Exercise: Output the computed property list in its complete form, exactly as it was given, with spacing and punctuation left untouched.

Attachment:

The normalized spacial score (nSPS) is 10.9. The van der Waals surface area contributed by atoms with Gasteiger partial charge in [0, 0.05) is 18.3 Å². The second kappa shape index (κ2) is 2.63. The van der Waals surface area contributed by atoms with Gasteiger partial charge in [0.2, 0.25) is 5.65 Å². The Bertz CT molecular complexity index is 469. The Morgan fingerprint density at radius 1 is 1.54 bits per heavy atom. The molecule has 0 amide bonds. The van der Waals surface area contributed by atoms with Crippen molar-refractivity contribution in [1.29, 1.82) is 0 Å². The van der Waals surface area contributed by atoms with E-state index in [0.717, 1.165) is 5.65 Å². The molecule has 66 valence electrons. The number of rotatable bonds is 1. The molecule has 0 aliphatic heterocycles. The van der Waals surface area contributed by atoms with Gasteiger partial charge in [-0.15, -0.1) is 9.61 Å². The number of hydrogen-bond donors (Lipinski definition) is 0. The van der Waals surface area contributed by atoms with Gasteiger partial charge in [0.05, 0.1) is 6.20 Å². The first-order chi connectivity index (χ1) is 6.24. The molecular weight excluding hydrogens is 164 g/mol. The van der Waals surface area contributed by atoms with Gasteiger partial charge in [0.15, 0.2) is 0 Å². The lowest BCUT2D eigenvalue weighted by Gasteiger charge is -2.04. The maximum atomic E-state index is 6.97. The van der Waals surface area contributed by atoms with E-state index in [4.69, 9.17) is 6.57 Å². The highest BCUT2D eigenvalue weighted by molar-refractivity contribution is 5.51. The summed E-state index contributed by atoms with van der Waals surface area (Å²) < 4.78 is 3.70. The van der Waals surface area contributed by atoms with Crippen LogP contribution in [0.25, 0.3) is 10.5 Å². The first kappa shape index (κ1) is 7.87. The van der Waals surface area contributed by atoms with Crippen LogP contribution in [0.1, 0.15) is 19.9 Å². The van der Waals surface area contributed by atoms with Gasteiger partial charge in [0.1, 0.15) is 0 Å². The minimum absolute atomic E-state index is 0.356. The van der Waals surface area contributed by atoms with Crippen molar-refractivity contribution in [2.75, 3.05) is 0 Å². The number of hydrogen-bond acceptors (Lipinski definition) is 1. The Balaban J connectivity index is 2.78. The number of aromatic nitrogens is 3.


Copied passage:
The normalized spacial score (nSPS) is 10.9. The van der Waals surface area contributed by atoms with Gasteiger partial charge in [0, 0.05) is 18.3 Å². The second kappa shape index (κ2) is 2.63. The van der Waals surface area contributed by atoms with Gasteiger partial charge in [0.2, 0.25) is 5.65 Å². The Bertz CT molecular complexity index is 469. The Morgan fingerprint density at radius 1 is 1.54 bits per heavy atom. The molecule has 0 amide bonds. The van der Waals surface area contributed by atoms with Crippen molar-refractivity contribution in [1.29, 1.82) is 0 Å². The van der Waals surface area contributed by atoms with E-state index in [0.717, 1.165) is 5.65 Å². The molecule has 66 valence electrons. The number of rotatable bonds is 1. The molecule has 0 aliphatic heterocycles. The van der Waals surface area contributed by atoms with Gasteiger partial charge in [-0.15, -0.1) is 9.61 Å². The number of hydrogen-bond donors (Lipinski definition) is 0. The van der Waals surface area contributed by atoms with Gasteiger partial charge in [0.05, 0.1) is 6.20 Å². The first-order chi connectivity index (χ1) is 6.24. The molecular weight excluding hydrogens is 164 g/mol. The van der Waals surface area contributed by atoms with Gasteiger partial charge in [0.15, 0.2) is 0 Å². The lowest BCUT2D eigenvalue weighted by Gasteiger charge is -2.04. The maximum atomic E-state index is 6.97. The van der Waals surface area contributed by atoms with E-state index in [4.69, 9.17) is 6.57 Å². The highest BCUT2D eigenvalue weighted by molar-refractivity contribution is 5.51. The summed E-state index contributed by atoms with van der Waals surface area (Å²) < 4.78 is 3.70. The van der Waals surface area contributed by atoms with Crippen LogP contribution in [0.25, 0.3) is 10.5 Å². The first kappa shape index (κ1) is 7.87. The van der Waals surface area contributed by atoms with Crippen LogP contribution in [0.1, 0.15) is 19.9 Å². The van der Waals surface area contributed by atoms with Gasteiger partial charge in [0.1, 0.15) is 0 Å². The minimum absolute atomic E-state index is 0.356. The van der Waals surface area contributed by atoms with Crippen molar-refractivity contribution in [2.75, 3.05) is 0 Å². The number of hydrogen-bond acceptors (Lipinski definition) is 1. The Balaban J connectivity index is 2.78. The number of aromatic nitrogens is 3.